Home Read Classic Album Review: Staggered Crossing | Staggered Crossing

Classic Album Review: Staggered Crossing | Staggered Crossing

The Toronto band recall everyone from Neil Young to The Band on their eclectic set.

This came out in 2001 – or at least that’s when I got it. Here’s what I said about it back then (with some minor editing):


If you’ve heard their riff-rockish single Further Again — or seen the theme-park video featuring lanky, dreadlocked frontman Julian Taylor — you might peg this Toronto quintet as modern-rock, Lenny Kravitz wannabes. Not guilty.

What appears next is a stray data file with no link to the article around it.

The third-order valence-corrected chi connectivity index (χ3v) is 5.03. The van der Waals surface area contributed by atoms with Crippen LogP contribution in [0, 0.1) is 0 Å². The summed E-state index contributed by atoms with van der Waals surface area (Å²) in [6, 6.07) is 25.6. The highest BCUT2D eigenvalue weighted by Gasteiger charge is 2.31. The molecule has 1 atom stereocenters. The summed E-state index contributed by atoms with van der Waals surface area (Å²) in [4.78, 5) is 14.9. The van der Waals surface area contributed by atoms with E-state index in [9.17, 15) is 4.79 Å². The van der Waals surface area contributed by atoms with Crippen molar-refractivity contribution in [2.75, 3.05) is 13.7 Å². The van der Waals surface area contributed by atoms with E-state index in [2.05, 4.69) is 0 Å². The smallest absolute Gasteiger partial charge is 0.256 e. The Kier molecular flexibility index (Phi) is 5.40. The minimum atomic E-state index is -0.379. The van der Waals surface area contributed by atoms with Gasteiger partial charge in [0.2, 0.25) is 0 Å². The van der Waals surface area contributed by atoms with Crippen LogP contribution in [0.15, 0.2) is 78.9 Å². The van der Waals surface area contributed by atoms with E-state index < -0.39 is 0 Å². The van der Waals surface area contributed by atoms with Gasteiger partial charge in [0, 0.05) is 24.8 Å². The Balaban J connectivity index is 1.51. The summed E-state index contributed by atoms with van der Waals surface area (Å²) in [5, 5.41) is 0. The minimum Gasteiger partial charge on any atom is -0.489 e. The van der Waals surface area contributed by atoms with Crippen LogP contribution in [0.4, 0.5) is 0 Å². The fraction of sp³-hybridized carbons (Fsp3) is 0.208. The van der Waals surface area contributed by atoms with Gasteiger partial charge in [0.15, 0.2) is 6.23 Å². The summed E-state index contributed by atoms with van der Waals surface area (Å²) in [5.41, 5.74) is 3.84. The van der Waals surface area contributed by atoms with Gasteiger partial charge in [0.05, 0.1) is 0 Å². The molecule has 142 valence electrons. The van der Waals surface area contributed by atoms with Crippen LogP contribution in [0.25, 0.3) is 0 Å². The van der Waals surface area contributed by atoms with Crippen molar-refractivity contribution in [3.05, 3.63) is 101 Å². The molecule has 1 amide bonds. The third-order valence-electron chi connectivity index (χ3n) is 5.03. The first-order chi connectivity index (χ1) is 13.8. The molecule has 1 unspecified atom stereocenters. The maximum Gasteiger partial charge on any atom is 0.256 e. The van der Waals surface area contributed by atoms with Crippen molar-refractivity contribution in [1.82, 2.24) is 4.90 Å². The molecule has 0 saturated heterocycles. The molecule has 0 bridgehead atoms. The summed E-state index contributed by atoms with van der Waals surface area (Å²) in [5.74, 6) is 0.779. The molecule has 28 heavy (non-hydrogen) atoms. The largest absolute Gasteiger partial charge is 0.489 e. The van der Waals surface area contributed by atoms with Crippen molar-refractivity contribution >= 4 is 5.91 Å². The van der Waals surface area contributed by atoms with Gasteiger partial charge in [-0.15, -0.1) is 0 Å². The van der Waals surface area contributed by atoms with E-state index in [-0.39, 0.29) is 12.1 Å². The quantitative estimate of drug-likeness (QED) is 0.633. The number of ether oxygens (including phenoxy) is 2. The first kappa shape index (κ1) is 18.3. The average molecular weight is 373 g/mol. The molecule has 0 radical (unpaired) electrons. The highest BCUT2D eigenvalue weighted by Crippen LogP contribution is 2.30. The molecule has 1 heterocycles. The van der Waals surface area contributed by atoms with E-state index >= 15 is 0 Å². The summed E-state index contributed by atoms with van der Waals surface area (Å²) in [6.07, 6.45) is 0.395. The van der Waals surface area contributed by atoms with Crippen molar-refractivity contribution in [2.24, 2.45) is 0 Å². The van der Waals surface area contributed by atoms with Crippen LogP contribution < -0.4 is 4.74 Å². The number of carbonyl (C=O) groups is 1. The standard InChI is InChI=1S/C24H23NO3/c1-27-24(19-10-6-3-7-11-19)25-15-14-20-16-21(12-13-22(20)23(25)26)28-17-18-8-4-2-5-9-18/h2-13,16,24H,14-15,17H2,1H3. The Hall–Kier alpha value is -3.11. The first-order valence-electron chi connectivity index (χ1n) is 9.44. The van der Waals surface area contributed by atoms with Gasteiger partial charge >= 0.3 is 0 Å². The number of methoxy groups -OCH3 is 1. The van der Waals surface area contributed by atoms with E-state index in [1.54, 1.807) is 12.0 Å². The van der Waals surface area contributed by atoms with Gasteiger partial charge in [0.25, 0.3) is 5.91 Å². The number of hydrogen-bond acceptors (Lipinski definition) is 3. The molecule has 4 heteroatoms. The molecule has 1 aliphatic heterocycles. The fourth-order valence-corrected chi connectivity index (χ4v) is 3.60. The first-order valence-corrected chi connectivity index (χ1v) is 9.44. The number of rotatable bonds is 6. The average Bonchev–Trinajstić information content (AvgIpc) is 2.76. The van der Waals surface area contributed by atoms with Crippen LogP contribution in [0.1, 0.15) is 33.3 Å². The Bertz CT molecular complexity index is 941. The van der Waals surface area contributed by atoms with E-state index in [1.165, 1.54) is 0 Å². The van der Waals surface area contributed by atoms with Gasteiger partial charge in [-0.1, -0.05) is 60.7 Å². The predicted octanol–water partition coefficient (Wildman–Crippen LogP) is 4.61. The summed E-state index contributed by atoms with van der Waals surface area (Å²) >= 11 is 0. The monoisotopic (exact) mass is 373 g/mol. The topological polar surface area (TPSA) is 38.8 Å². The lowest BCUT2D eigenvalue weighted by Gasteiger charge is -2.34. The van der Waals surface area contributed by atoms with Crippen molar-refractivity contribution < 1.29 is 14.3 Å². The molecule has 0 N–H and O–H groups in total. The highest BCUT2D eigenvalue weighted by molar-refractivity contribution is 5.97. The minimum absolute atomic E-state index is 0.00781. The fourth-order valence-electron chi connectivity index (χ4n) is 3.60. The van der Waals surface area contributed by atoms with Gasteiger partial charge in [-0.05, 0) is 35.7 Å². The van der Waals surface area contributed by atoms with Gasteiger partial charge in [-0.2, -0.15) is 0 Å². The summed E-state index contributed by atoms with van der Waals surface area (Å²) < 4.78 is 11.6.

Dig a little deeper into this decent debut disc and you’ll find several more layers to their personality. Turns out Further Again, the leadoff track, is also the heaviest track; the rest of these 13 tunes conjure up adjectives like moody, rootsy, tasteful and understated, with the band settling into laid-back grooves, strumming acoustic guitars and singing sha-la-la choruses. Far from Xeroxing rockers like Kravitz, StagX (as they call themselves) owe a greater debt to the likes of Neil Young (especially in the loping electric guitar lines of tracks like When the Morning Comes) and The Band (at times, Taylor’s plaintive, keening voice has an eerie resemblance to Richard Manuel). If there’s a fault here, it’s a lack of focus — songs like A Million Works Of Art, San Francisco and Old Man Sitting By The Fire are catchy as hell, but don’t seem much more than the sum of StagX’s influences. When they find their own voice, they might truly be staggering.